Overview

In this lab we illustrate how the integration between AWS Lambda and Amazon MSK works using AWS Glue Schema Registry for registering schemas and Avro-encoding messages. In order to do that, we walk through a specific use case - How to propagate or backup messages from a topic in Amazon MSK to Amazon S3 using Kinesis Data Firehose. The code is in GitHub.

The architecture will look like the following:


Here we have a topic (ExampleTopic) in Amazon MSK, to which we send Avro encoded messages from an Apache Kafka producer that generates mock clickstream data (If you want to learn more about the producer, see Producer. If you want to clone the producer code, see GitHub). The producer uses the AWS Glue Schema Registry to serialize messages in Avro. Although parameters can be specified for the producer to use a specific registry and pre-created schema, in this lab, the producer uses the default schema registry (named default-registry) with auto registration of schemas. These events need to be backed up or stored in Amazon S3 for long term storage. So, we create a Lambda function in Java. We then create a Lambda trigger or EventSourceMapping connecting the Lambda function to a stream source, in this case the specified Amazon MSK cluster (using the Amazon MSK cluster Arn provided) and point it to the ExampleTopic topic. With this mapping in place, the Lambda service starts polling the ExampleTopic topic for messages and based on the Batchsize configuration (default 100, in the lab set to 1000), retrieves messages from one or more partitions in the ExampleTopic topic and invokes the mapped Lambda function synchronously with the payload after Base64 encoding.

When the Lambda trigger is created for Amazon MSK, the Lambda service uses the specified Amazon MSK cluster Arn to retrieve the Amazon MSK cluster information and uses the security group associated with the Amazon MSK cluster to retrieve events. Therefore, in order to be able to connect to the Amazon MSK cluster, the security group attached to the Amazon MSK cluster needs to have a self-referencing inbound rule allowing TCP traffic on port 9092 and port 9094.

Since the Lambda function is invoked synchronously, the service waits for the processing in the Lambda function to complete before it polls for the next batch of records. In addition, if the Lambda function returns an error (if all exceptions are not handled in the Lambda code) or there is an error invoking the Lambda function, the Lambda service blocks and keeps invoking the Lambda function with the same payload to preserve order in processing records from Amazon MSK. This also means that it is important to make sure the code executes efficiently or the processing might start lagging behind the produced records. In the sample code provided here, the Lambda function sends records to Amazon Kinesis Data Firehose asynchronously and uses a Callback to orchestrate retries, thus not blocking the service from moving forward in getting subsequent batches of records from Amazon MSK. However, this does not guarantee ordered processing of records. The Lambda service also scales the number of concurrently running Lambda functions processing records based on some internal metrics, which requires no intervention on the customer side.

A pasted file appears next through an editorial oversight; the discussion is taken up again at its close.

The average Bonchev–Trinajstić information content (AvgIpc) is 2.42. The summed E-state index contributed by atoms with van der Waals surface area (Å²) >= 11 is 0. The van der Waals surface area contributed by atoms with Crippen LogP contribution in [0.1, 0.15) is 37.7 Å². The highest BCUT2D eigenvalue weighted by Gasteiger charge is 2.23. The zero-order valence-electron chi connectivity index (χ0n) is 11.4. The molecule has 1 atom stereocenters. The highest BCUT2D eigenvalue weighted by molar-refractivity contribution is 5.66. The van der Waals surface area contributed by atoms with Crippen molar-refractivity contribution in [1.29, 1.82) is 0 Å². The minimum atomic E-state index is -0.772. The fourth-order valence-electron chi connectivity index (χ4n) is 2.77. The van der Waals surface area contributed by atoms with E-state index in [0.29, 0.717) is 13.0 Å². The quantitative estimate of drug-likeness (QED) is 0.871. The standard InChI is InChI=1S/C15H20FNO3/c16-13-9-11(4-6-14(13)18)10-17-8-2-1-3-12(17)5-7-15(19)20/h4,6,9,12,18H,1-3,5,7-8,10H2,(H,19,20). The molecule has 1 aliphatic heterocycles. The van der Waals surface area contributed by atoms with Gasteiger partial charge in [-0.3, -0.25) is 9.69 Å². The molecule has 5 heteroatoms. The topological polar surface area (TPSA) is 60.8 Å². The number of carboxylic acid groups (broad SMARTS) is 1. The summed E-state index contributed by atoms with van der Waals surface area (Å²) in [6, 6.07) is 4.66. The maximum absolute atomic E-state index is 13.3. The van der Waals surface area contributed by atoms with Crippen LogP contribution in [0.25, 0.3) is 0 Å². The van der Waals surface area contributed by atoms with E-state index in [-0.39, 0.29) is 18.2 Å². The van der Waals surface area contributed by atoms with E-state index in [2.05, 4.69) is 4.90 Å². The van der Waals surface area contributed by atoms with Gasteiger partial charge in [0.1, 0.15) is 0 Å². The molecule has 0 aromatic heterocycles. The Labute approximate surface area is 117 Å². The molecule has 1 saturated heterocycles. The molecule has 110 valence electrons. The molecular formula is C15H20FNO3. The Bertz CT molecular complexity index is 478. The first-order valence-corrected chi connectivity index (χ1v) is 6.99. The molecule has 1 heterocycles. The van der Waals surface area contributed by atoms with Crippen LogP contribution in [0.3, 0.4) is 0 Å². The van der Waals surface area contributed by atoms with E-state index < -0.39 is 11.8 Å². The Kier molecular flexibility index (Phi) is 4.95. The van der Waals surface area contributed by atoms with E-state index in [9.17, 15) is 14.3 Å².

The format of the events is as follows:

{
	"records": {
		"ExampleTopic-1": [{
				"topic": "ExampleTopic",
				"partition": 1,
				"offset": 99033,
				"timestamp": 1598453846552,
				"timestampType": "CREATE_TIME",
				"key": "AAAAAAEOMjk1MzI1NA\u003d\u003d",
				"value": "AAAAAAIUNjYuMjQ5LjEuNbDIsLSFXRBjb21wdXRlcgAKb3JkZXIAFGNkIHBsYXllcnPMwOgC4IMO3oMO"
			},
			{
				"topic": "ExampleTopic",
				"partition": 1,
				"offset": 99034,
				"timestamp": 1598453846552,
				"timestampType": "CREATE_TIME",
				"key": "AAAAAAEOMjk1MzI1NA\u003d\u003d",
				"value": "AAAAAAIUNjYuMjQ5LjEuNbDIsLSFXRBjb21wdXRlcgAecHJvZHVjdF9jYXRhbG9nAAZOL0HMwOgC4oMO4IMO"
			}
		],
		"ExampleTopic-2": [{
			"topic": "ExampleTopic",
			"partition": 2,
			"offset": 100035,
			"timestamp": 1598453848622,
			"timestampType": "CREATE_TIME",
			"key": "AAAAAAEOMzAwNTA3MA\u003d\u003d",
			"value": "AAAAAAIWNjYuMjQ5LjEuNjbc6LC0hV0MdGFibGV0AB5wcm9kdWN0X2NhdGFsb2cABk4vQZzq7gKkpg6ipg4\u003d"